New insect bee-tween a rock and a hard place

I don’t write a lot about geology. I guess it’s because of the natural competition between the sciences of geology and biology for relevance and status.  Physicists and chemists seem to be at the top of the ladder and biologists and geologists are fighting for third place. Of course, it might be that I don’t write about geology much because I know so little about it. I don’t think so, though, because lack of knowledge hasn’t stopped me from writing about any other subject. 

Still, I must give geologists their due when it turns out they are relevant to biology. Don’t get me wrong. I don’t have anything personal against geologists. I have friends who are geologists. I don’t think geologists should be discriminated against in any way. Well, except maybe in research funding where biology is obviously more significant. 

To prove my point, my friend, Rich Warren, shared an article with me from the EOS, Earth and Space Science News, on “sandstone eating bees.” Well, OK, the bees don’t really eat the sandstone, but they do dig out nests in it. This new species of bee is in the genus Anthophora named Anthophora pueblo. It has been named A. pueblo because it was discovered near the Puebloan cliff dwellings in the American Southwest. 

Most people think all bees are just honey bees. But there are many varieties of bees in the world, most of whom don’t form large hives and store lots of honey. These other bees are sometimes called “solitary bees” because every female lays eggs and then tends to her own offspring. They are often found nesting in the same area because of favorable soil conditions and the tendency of the offspring to not migrate far from their hatch site. But they don’t live cooperatively the way honey bees do.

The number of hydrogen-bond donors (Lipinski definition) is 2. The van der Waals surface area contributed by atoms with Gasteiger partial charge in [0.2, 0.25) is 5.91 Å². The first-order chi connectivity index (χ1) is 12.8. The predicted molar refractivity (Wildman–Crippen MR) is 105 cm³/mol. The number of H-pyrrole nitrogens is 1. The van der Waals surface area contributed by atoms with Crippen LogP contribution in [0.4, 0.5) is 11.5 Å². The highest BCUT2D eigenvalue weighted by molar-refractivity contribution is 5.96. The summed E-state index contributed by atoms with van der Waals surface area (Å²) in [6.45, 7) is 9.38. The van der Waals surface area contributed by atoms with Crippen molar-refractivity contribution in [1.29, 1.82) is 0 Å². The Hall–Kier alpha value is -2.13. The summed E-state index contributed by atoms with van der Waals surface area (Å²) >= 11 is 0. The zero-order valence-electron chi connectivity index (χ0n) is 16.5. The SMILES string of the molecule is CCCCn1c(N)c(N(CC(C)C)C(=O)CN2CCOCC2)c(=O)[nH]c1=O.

All species of the genus Anthophora make nests in the soil. The female digs a tunnel with numerous branches and then lays eggs in each branch. She provides the egg with food for a year and then walls it off. The larvae survive on the stores, hatch and then dig their way out the following season. 

What is unusual about A. pueblo is that they literally excavate their tunnels in sandstone cliffs. These bees use their mandibles to dig a network of tunnels into sandstone walls in which to lay their eggs and grow their young. They sometimes soften the carbonite crystals that cement the sand grains together by carrying water to the excavation site, making the rock easier to “chew.” 

I suppose it is a hard life, mining sandstone for nesting. But having a durable home has its benefits, as well. The sandstone protects the bees from heavy rains and flash floods. Also, common bee parasites are inhibited by the inaccessibility of the nests. 

Digging sandstone is a pretty neat trick, yet information on this species is only now being published. A. pueblo were actually discovered almost 40 years ago by Frank Parker, but he didn’t publish a report on his findings. Michael Orr, a doctoral student at Utah State University, came across Parker’s rock samples. He and Parker re-found the colonies and discovered five new ones. 

What’s so exciting about this is that there is finally a use for all the sandstone waste here in the Southwest. I mean, we have miles and miles of the Wingate Sandstone and Kayenta Formation around here. Geologists have been unable to find any practical use for it, so it has been left to the biological world to save the day once again! 

Oh, sure, sandstone is pretty to look at, and I am told it makes great biking and hiking trails. I am not sure if raising sandstone-digging bees will ever become commercially successful. Obviously, more research is needed. But we biologists are way ahead of the geologists in this business.

Gary McCallister, .(JavaScript must be enabled to view this email address), is a professor emeritus of biological sciences at Colorado Mesa University.


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